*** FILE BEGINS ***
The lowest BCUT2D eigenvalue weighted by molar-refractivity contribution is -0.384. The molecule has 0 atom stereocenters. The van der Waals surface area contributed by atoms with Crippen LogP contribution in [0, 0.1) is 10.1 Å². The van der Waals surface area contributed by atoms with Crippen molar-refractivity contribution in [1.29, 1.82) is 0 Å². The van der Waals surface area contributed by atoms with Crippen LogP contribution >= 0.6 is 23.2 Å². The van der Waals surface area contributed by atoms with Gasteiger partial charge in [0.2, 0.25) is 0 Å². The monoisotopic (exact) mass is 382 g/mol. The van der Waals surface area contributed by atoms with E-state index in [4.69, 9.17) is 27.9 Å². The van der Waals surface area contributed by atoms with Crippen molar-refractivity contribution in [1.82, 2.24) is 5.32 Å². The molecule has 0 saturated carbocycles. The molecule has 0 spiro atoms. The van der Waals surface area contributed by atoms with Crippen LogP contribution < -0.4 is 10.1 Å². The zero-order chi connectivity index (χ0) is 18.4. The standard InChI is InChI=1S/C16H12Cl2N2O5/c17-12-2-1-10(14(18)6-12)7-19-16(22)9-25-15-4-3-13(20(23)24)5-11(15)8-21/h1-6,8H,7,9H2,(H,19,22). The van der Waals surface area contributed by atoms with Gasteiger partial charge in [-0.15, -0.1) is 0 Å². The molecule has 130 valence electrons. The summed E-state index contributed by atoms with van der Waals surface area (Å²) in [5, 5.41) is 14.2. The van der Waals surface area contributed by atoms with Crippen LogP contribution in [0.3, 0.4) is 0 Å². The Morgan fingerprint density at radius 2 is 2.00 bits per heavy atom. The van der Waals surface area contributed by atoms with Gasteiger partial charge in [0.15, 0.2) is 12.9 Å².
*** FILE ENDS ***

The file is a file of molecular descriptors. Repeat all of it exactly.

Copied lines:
The lowest BCUT2D eigenvalue weighted by molar-refractivity contribution is -0.384. The molecule has 0 atom stereocenters. The van der Waals surface area contributed by atoms with Crippen LogP contribution in [0, 0.1) is 10.1 Å². The van der Waals surface area contributed by atoms with Crippen molar-refractivity contribution in [1.29, 1.82) is 0 Å². The van der Waals surface area contributed by atoms with Crippen LogP contribution >= 0.6 is 23.2 Å². The van der Waals surface area contributed by atoms with Gasteiger partial charge in [0.2, 0.25) is 0 Å². The monoisotopic (exact) mass is 382 g/mol. The van der Waals surface area contributed by atoms with E-state index in [4.69, 9.17) is 27.9 Å². The van der Waals surface area contributed by atoms with Crippen molar-refractivity contribution in [1.82, 2.24) is 5.32 Å². The molecule has 0 saturated carbocycles. The molecule has 0 spiro atoms. The van der Waals surface area contributed by atoms with Crippen LogP contribution < -0.4 is 10.1 Å². The zero-order chi connectivity index (χ0) is 18.4. The standard InChI is InChI=1S/C16H12Cl2N2O5/c17-12-2-1-10(14(18)6-12)7-19-16(22)9-25-15-4-3-13(20(23)24)5-11(15)8-21/h1-6,8H,7,9H2,(H,19,22). The van der Waals surface area contributed by atoms with Gasteiger partial charge in [-0.15, -0.1) is 0 Å². The molecule has 130 valence electrons. The summed E-state index contributed by atoms with van der Waals surface area (Å²) in [5, 5.41) is 14.2. The van der Waals surface area contributed by atoms with Crippen LogP contribution in [0.3, 0.4) is 0 Å². The Morgan fingerprint density at radius 2 is 2.00 bits per heavy atom. The van der Waals surface area contributed by atoms with Gasteiger partial charge in [0.15, 0.2) is 12.9 Å².